Falling Angel

You plaster your dreads with the skin of serpents
enmeshing a Medusa, compelling society
to look the other way. A seditious struggle
pierces flesh with iron and ink,
rendering the sacred lost
beneath its pledge.
A stigma.
A falling away.

Wingless limbs falter while
sporadic sparks of truth
flint off your soulโ€™s tufted feathers
and fall like tread from your feet
through this nether world
appled in sinโ€™s black veil.

Process Notes:
“Dreads” are dreadlocks. When I was in Ohio we dreaded my daughter Julie’s hair. People treated her differently. One woman actually pulled her children closer to her in a protective effort as we passed. It was disconcerting. Now I think Jules is an amazing young woman, not a falling angel, but obviously this poem contains a bit of her dreadlocked experience.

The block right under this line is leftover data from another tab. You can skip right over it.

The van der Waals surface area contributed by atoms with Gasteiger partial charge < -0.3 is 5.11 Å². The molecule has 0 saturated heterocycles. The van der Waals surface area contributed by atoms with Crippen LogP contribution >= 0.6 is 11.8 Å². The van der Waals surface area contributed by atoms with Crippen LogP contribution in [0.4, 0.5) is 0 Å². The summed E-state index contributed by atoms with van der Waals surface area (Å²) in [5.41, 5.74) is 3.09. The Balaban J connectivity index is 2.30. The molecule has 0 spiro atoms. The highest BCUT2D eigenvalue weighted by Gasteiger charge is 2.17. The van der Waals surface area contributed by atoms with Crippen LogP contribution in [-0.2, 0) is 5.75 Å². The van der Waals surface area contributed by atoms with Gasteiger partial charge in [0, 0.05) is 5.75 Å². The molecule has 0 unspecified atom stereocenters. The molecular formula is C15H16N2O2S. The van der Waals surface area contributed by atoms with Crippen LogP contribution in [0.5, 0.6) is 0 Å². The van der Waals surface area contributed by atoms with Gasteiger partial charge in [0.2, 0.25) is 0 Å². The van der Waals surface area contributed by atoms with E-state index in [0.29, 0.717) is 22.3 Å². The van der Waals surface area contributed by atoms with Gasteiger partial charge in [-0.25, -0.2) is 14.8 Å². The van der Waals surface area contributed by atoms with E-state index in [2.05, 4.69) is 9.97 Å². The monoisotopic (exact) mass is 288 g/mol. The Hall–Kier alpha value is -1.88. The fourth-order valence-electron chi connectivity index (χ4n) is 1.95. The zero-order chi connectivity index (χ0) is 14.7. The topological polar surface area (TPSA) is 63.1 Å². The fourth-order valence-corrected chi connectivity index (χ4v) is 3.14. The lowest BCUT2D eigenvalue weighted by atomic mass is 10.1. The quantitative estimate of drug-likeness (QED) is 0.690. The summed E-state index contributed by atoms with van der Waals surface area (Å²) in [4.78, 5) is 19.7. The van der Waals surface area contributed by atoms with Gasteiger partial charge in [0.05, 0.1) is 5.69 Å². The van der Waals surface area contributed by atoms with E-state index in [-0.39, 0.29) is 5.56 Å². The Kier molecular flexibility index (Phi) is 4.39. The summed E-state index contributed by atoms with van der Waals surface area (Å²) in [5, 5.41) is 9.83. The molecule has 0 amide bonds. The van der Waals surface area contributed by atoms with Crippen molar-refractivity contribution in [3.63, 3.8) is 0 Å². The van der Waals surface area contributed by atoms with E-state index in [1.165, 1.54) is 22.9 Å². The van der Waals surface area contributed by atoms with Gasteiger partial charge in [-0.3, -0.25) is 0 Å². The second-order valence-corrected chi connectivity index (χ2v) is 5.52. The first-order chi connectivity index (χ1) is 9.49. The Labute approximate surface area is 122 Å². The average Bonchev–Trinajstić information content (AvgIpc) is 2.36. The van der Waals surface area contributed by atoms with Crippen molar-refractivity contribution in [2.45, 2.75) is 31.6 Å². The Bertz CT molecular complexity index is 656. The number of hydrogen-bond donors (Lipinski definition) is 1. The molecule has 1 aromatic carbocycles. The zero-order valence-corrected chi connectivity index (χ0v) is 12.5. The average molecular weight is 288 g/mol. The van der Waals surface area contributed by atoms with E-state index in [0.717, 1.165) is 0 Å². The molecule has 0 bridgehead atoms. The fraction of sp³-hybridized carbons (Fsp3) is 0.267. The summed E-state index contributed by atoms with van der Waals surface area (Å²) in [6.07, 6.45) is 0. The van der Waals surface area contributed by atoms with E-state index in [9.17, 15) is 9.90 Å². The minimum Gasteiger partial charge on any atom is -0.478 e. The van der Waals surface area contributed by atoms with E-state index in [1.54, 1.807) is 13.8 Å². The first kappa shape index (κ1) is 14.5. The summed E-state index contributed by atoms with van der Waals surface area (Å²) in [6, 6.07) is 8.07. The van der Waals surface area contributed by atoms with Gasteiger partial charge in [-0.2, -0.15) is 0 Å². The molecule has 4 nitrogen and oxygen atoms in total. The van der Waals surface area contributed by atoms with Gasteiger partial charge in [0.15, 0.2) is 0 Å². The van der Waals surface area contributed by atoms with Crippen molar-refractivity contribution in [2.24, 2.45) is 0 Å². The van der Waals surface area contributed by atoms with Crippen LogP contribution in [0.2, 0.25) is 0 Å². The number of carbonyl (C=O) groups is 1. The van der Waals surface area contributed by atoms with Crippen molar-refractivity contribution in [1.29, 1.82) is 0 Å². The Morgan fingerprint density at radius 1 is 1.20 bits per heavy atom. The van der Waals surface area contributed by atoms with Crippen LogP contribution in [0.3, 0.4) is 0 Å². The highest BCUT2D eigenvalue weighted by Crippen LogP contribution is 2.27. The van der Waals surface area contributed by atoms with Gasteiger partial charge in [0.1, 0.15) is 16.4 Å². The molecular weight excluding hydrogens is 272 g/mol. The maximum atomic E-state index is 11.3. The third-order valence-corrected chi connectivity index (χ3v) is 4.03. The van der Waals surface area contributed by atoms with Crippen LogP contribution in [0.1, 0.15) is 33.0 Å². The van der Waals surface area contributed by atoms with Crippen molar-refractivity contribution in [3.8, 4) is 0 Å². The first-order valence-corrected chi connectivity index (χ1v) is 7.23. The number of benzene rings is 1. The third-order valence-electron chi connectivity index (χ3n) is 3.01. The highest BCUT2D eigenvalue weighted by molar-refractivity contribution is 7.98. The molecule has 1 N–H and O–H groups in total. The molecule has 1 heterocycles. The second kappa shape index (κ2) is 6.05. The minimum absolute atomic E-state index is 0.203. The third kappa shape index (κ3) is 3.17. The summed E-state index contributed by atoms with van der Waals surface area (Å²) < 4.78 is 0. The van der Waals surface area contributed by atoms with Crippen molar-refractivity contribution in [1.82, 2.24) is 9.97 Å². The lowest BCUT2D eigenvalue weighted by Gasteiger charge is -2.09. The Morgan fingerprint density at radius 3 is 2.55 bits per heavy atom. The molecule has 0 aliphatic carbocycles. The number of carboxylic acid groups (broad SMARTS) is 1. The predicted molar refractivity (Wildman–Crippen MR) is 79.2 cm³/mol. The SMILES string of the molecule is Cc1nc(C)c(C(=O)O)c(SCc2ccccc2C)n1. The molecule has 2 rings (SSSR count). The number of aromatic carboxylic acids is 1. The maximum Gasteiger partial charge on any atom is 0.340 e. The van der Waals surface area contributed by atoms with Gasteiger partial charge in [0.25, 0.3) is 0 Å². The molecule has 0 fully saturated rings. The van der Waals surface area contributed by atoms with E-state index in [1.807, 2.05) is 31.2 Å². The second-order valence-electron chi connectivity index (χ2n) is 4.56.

Visit The Sunday Whirl for more poems constructed around the wordle words below. I used all of the words except hinder. I had it in there as “hindering the sacred lost” – rendering made more sense.

36 thoughts on “Falling Angel

  1. Brenda, I just have to say I’m glad I wrote my poem to those wordle words before I saw your poem. I would have just given up. I would have posted a link on my blog sending everyone here.

    Your poem is amazing. I keep re-reading it and these thoughts just keep coming to me. I love how you’ve tackled the problem of appearance, how we adorn ourselves, and are judged for it, as if it really reflected the soul inside. The reflections on mythology, Medusa, and religion, “appled in sin’s black veil” are inspired. Thank you for this.